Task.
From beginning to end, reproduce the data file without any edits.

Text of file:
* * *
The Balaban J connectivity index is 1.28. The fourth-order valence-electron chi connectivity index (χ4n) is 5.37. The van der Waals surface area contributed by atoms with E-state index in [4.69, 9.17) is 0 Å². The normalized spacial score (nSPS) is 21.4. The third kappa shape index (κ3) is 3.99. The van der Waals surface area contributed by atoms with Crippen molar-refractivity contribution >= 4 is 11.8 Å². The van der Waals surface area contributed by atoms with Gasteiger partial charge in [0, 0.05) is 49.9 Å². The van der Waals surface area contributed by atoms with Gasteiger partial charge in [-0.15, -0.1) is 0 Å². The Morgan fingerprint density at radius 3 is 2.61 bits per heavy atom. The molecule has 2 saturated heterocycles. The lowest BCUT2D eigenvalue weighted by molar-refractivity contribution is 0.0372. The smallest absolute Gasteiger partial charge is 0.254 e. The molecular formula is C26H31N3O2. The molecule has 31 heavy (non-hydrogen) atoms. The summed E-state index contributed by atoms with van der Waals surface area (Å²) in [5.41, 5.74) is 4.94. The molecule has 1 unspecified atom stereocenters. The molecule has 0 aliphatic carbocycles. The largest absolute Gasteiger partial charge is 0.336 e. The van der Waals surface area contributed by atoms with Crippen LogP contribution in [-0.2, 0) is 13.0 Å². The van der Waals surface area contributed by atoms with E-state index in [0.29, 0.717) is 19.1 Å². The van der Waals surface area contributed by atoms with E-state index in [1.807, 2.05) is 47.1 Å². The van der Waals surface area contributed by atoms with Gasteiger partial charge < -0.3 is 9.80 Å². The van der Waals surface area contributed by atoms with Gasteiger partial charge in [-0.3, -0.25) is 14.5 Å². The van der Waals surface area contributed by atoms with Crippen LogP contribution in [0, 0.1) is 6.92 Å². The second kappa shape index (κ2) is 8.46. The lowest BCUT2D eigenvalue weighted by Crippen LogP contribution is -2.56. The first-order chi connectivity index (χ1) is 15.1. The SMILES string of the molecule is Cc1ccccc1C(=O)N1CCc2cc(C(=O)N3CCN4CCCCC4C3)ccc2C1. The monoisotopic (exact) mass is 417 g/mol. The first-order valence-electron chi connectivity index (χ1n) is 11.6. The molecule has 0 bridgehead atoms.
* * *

The Balaban J connectivity index is 1.28. The fourth-order valence-electron chi connectivity index (χ4n) is 5.37. The van der Waals surface area contributed by atoms with E-state index in [4.69, 9.17) is 0 Å². The normalized spacial score (nSPS) is 21.4. The third kappa shape index (κ3) is 3.99. The van der Waals surface area contributed by atoms with Crippen molar-refractivity contribution >= 4 is 11.8 Å². The van der Waals surface area contributed by atoms with Gasteiger partial charge in [0, 0.05) is 49.9 Å². The van der Waals surface area contributed by atoms with Gasteiger partial charge in [-0.15, -0.1) is 0 Å². The Morgan fingerprint density at radius 3 is 2.61 bits per heavy atom. The molecule has 2 saturated heterocycles. The lowest BCUT2D eigenvalue weighted by molar-refractivity contribution is 0.0372. The smallest absolute Gasteiger partial charge is 0.254 e. The molecular formula is C26H31N3O2. The molecule has 31 heavy (non-hydrogen) atoms. The summed E-state index contributed by atoms with van der Waals surface area (Å²) in [5.41, 5.74) is 4.94. The molecule has 1 unspecified atom stereocenters. The molecule has 0 aliphatic carbocycles. The largest absolute Gasteiger partial charge is 0.336 e. The van der Waals surface area contributed by atoms with Crippen LogP contribution in [-0.2, 0) is 13.0 Å². The van der Waals surface area contributed by atoms with E-state index in [0.29, 0.717) is 19.1 Å². The van der Waals surface area contributed by atoms with E-state index in [1.807, 2.05) is 47.1 Å². The van der Waals surface area contributed by atoms with Gasteiger partial charge < -0.3 is 9.80 Å². The van der Waals surface area contributed by atoms with Gasteiger partial charge in [-0.3, -0.25) is 14.5 Å². The van der Waals surface area contributed by atoms with Crippen LogP contribution in [0, 0.1) is 6.92 Å². The second kappa shape index (κ2) is 8.46. The lowest BCUT2D eigenvalue weighted by Crippen LogP contribution is -2.56. The first-order chi connectivity index (χ1) is 15.1. The SMILES string of the molecule is Cc1ccccc1C(=O)N1CCc2cc(C(=O)N3CCN4CCCCC4C3)ccc2C1. The monoisotopic (exact) mass is 417 g/mol. The first-order valence-electron chi connectivity index (χ1n) is 11.6. The molecule has 0 bridgehead atoms.